As regular CFZ-watchers will know, for some time Corinna has been doing a column for Animals & Men and a regular segment on On The Track... particularly about out-of-place birds and rare vagrants. There seem to be more and more bird stories from all over the world hitting the news these days so, to make room for them all - and to give them all equal and worthy coverage - she has set up this new blog to cover all things feathery and Fortean.

Sunday 11 October 2015

Cones, squirrels, and rusty blackbird nests

Declining songbirds caught in a complex web

Date:October 7, 2015

Source:Central Ornithology Publication Office

The bird that's experienced the steepest population declines in North America in recent decades is also one that few people have heard of: the Rusty Blackbird. Rusty Blackbird (Euphagus carolinus) populations have decreased by about 95% in the last fifty years, but the reasons are not well understood; it doesn't help that their preferred breeding habitat, stunted conifers deep in the wetlands of the boreal forest, makes finding and studying them difficult. New research in The Condor: Ornithological Applications aims to disentangle some of the interacting factors that may be responsible for the decline.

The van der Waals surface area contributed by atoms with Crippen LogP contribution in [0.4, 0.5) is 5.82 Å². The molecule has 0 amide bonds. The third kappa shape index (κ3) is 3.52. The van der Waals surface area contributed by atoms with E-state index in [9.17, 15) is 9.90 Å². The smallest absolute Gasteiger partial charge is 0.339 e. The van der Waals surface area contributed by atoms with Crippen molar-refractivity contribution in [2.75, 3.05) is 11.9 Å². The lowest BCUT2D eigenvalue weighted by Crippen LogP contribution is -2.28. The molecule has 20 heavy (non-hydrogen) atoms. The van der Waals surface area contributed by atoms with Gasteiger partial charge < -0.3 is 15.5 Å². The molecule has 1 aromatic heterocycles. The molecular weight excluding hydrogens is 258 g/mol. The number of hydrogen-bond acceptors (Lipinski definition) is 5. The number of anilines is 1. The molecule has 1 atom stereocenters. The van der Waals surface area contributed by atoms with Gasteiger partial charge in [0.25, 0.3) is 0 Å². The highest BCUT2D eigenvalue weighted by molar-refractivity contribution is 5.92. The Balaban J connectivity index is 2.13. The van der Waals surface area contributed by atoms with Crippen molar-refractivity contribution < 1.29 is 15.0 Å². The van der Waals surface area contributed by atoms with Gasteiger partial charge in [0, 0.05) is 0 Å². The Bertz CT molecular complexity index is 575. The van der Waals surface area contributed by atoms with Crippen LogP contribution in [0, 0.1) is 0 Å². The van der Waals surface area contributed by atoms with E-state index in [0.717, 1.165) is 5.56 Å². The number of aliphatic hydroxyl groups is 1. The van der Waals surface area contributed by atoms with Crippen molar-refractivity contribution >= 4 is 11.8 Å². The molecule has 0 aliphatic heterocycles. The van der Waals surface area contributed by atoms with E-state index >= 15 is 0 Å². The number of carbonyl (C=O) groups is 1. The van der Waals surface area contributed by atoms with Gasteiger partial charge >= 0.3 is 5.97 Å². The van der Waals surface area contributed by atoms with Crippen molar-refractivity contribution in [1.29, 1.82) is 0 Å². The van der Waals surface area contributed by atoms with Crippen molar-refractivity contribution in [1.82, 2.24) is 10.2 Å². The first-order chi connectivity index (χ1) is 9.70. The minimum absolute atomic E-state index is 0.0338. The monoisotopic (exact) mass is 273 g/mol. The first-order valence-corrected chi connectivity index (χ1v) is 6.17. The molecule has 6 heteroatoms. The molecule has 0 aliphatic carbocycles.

Shannon Buckley Luepold of the SUNY College of Environmental Science and Forestry and her colleagues spent two years collecting data on Rusty Blackbirds nests and their surrounding habitat in Maine and New Hampshire, and uncovered a web of connections between timber harvesting practices, spruce and fir cones, red squirrels, and Rusty Blackbird nesting success.

In the breeding seasons of 2011 and 2012, Buckley Luepold and her co-authors were able to locate 72 Rusty Blackbird nests and install motion-triggered, infrared cameras to watch for predators at 29 of them. Enduring swarms of biting black flies, numerous flat tires, and even a night spent stranded in the woods with a broken ATV, they also collected a variety of data on habitats where the birds nested, including vegetation density, spruce and fir cone production, and red squirrel abundance. After abundant cone production in 2011, squirrel numbers increased significantly in 2012, which is when nest survival was lower and when all of the observed red squirrel predation on eggs and nestlings occurred. A big year for cone production leads to a big year for the squirrels that eat them. This is bad news for Rusty Blackbirds, as their eggs are also on the squirrels' menu.

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